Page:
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Measuring time-to-engagement in interactive ads
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Daniel Herman is the Product Manager of ironSource's Playworks Studio. This article originally appeared on his LinkedIn page.

The recent emergence of interactive ads is causing an industry transition from passive to active ad experiences, opening up a realm of optimization possibilities for advertisers which didn’t exist before. The rich data points interactive ads provide, give advertisers the ability to understand and track milestones throughout the ad experience - such as how many users choose to initially engage, how many choose to engage with subsequent interactive touchpoints, how many convert and when - data that is far more useful than just an impression or a click. To fully leverage this data, our team at ironSource has begun using new metrics to better measure a user’s progression throughout interactive ads. Enter TTE (Time to Engagement).

What is Time to Engagement?

We noticed that some of the interactive ads we were building for advertisers were resulting in low completion rates and low conversion rates. At first, our team thought that users were dropping out after the first or second touchpoint because the interactive ads themselves were too long. But even when we reduced the length of the ad, we didn’t see any significant improvements.

Since shortening the entire ad didn’t work, we looked to optimize individual touchpoints. That’s when we came up with TTE, or Time to Engagement.

TTE measures the time it takes for users to perform an action within an ad - from the moment a choice screen appears until the user reacts to it. Our goal was to understand how we could control the length of the ad experience by diagnosing which touchpoints were resulting in the most wasted time.

What did we learn?

We conducted a series of tests, analyzing over 1B ad impressions from tier-one countries, across multiple in-ad touchpoints and different verticals. Here is what we learned:

Clarity is key

First, we looked at the change in time between the moment the choice screen appeared and the user’s first action. The weighted average was 5.6 seconds, with 85% of engaged users engaging with an interactive ad within the first 10 seconds. Clearly, we were wasting precious time at the first touch point, likely because users were either failing to understand that the ad itself was interactive, or were unaware of what action was required of them.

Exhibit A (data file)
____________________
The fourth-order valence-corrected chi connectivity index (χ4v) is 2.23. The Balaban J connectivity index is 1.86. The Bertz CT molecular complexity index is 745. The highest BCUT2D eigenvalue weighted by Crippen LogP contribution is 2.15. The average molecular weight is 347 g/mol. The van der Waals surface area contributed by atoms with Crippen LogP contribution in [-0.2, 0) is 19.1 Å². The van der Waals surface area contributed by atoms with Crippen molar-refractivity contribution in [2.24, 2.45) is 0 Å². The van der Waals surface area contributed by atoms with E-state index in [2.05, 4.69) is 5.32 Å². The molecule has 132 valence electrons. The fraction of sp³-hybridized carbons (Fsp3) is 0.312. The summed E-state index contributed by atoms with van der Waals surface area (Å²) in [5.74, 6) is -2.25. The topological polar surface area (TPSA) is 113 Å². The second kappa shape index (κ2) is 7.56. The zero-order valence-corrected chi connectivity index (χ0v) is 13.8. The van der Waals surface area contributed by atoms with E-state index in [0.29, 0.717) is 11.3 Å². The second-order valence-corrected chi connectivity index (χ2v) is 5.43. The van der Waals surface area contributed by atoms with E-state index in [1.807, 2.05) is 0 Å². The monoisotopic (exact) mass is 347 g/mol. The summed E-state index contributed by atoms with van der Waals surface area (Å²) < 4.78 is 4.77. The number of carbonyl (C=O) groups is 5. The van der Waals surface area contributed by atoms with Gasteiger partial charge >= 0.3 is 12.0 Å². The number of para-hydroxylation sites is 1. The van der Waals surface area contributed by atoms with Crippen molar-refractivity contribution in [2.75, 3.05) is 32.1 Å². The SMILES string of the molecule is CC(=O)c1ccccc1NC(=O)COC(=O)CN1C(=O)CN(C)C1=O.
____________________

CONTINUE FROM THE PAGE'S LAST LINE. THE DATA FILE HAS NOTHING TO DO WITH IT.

Too many choices, too little time

Next, we tried to determine what happened at the second and third touchpoints, which would inform us where else in the in-ad funnel users were dropping off. We found that with each additional choice (i.e. the number of choices presented to a user at a given point within an interactive ad), the TTE, or the time it took for users to engage with the ad, increased. The more options users were presented with, the longer it took them to engage - that’s if they engaged with it at all.

Short TTE = higher conversion

Lastly, our analysis pointed towards a strong correlation between overall conversion and TTE, as we discovered that users who ultimately convert, engage with creatives earlier than those who don’t convert - as they fully completed the ad and got all of the information about the product.

Or, put differently: users with a short TTE are more likely to convert. In one ad we looked at, the group who converted had, on average, a 60% shorter TTE than those who didn’t convert. The lower the TTE, the higher the completion rate, and accordingly, the lower the dropout rate as time frame of the ad is being used more efficiently.

How to lower your TTE

Once we understood how long it took for users to engage with touchpoints in interactive ads, we were able to implement a number of changes. In one case, we added a dark overlay in order to make the UI clearer and more focused. We also added a clear and straightforward call to action (“tap to choose”) with pulsating arrows to show users the ad itself was interactive. Users then clearly understood what actions were required of them.

In the end, TTE not only helped us understand how long it takes a user to engage with an interactive creative, but also how different triggers affect a user’s reaction time, allowing us to provide users with a richer experience while simultaneously decreasing the time where users weren’t interacting with the ad at all - improving overall conversion.

Conclusion

The rise of in-ad data has brought about new ways to optimize ads that were never possible before. With access to rich data points provided by interactive ad units, and with the creation of metrics like TTE, advertisers can fully exploit the limited time before the exit button appears on an ad. As user behavior becomes increasingly transparent, and by diagnosing which touchpoints users get stuck on or engage with the most, advertisers can improve an ad’s overall performance KPIs.

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